Mcmahon showing true class
quid that occasionally came their way on drink. But in this age of the Man Booker Prize, it is broadly accepted that many writers of literary fiction will have some other source of income that will enable them to eat a few times a week at least, and perhaps even to pay the rent with some regularity.
Many of them will be academics, perhaps teachers of creative writing — and some of them will be coming from the upper end of the middle classes, graduates of the finest universities, the sort of people who will rarely have much meaningful contact with the run-down social welfare systems which confronted Anna Burns.
Indeed, in Britain they are run down to such an extent, there is now less chance than there has ever been, of a writer of good books emerging from what used to be known as the working class — and it is a malaise which seems to have spread across the various art forms, something that is most visible to anyone who watches the Graham Norton Show.
Actors in particular who appear on that show put in some of their most heroic performances trying to pass themselves off as ordinary folks, when in truth it is increasingly impossible for anyone to train to be an actor without, as they say, independent means.
And though they are talented, and their performances on the Norton couch are immaculate, you are left with this impression that despite their efforts to minimise all the advantages they have had, you are looking at members of an aristocracy, perhaps the only kind of aristocracy that matters any more.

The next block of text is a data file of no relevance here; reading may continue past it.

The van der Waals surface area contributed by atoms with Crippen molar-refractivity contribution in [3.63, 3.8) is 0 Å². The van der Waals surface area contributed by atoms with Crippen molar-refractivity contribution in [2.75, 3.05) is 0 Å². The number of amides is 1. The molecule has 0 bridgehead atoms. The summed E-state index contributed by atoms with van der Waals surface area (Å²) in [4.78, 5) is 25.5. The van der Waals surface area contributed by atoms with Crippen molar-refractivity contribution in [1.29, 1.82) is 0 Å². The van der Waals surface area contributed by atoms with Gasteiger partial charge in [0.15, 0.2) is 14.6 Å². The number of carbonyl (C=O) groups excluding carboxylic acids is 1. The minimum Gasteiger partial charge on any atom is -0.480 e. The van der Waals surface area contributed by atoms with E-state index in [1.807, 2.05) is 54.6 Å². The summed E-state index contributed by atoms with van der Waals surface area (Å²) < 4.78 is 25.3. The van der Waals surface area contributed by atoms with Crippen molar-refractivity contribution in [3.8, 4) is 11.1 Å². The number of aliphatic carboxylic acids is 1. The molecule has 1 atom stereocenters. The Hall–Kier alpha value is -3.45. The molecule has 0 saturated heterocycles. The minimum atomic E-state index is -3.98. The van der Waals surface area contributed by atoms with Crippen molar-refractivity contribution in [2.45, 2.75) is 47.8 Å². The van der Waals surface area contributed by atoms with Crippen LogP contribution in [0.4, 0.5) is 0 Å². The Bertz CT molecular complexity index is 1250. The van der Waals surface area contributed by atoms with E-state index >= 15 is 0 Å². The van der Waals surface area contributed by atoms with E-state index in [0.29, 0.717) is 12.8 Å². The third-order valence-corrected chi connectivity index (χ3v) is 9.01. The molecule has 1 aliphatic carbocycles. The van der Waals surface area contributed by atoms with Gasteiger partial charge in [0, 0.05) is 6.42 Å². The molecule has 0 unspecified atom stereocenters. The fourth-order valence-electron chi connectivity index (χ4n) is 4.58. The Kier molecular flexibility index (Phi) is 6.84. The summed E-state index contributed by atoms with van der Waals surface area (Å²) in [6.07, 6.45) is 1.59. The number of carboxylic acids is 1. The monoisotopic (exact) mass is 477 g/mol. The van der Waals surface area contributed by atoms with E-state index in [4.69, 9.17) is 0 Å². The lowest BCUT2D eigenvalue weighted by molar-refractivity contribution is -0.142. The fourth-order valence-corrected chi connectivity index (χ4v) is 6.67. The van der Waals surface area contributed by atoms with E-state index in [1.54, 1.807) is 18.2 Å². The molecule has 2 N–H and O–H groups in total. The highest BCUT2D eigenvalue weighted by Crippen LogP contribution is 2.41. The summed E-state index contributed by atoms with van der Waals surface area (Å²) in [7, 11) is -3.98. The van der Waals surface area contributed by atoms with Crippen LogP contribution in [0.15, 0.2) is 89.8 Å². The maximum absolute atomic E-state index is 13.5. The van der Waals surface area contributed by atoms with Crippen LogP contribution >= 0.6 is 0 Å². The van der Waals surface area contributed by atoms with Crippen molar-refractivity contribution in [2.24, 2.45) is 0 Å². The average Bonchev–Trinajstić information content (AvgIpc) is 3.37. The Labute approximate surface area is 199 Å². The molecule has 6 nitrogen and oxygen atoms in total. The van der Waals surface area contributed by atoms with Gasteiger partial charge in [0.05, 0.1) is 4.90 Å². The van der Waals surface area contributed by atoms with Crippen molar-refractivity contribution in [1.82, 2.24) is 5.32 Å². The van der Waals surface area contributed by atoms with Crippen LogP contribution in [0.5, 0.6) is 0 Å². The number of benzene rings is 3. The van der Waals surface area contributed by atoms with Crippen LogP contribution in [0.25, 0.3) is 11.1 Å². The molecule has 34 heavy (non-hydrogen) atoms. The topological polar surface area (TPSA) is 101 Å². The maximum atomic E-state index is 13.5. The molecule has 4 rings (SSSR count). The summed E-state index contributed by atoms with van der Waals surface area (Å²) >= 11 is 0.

Which brings us naturally to the most crucial programme of last week, The Hardest Hit, the story of how Gaelic Football was the salvation of Philly McMahon, his passport out of the ghetto, as it were. Growing up in Ballymun, his brother John was lost to drugs, whereas Philly found his escape in football, and was able somehow to cling to that vision of freedom.
But Philly is not presenting this as some kind of an inspirational “human interest” story, in this programme he was adamant that being from Ballymun meant that he had choices to make which a young person in, say, Foxrock, would most likely not have to make.
He went to Portugal to observe an enlightened policy whereby people addicted to drugs are treated as part of the health system, not the criminal justice system — it is working too, unlike the system we still have here, which results in a large section of a very small part of the population being criminalised. Which makes you wonder if that is the whole purpose of the exercise, in the absence of any other rational explanation.
It is important work that Mcmahon is doing here, reminding us that along with issues of race and gender, there is the daddy of them all – class.
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Duiblin star Philly Mcmahon outside Mountjoy prison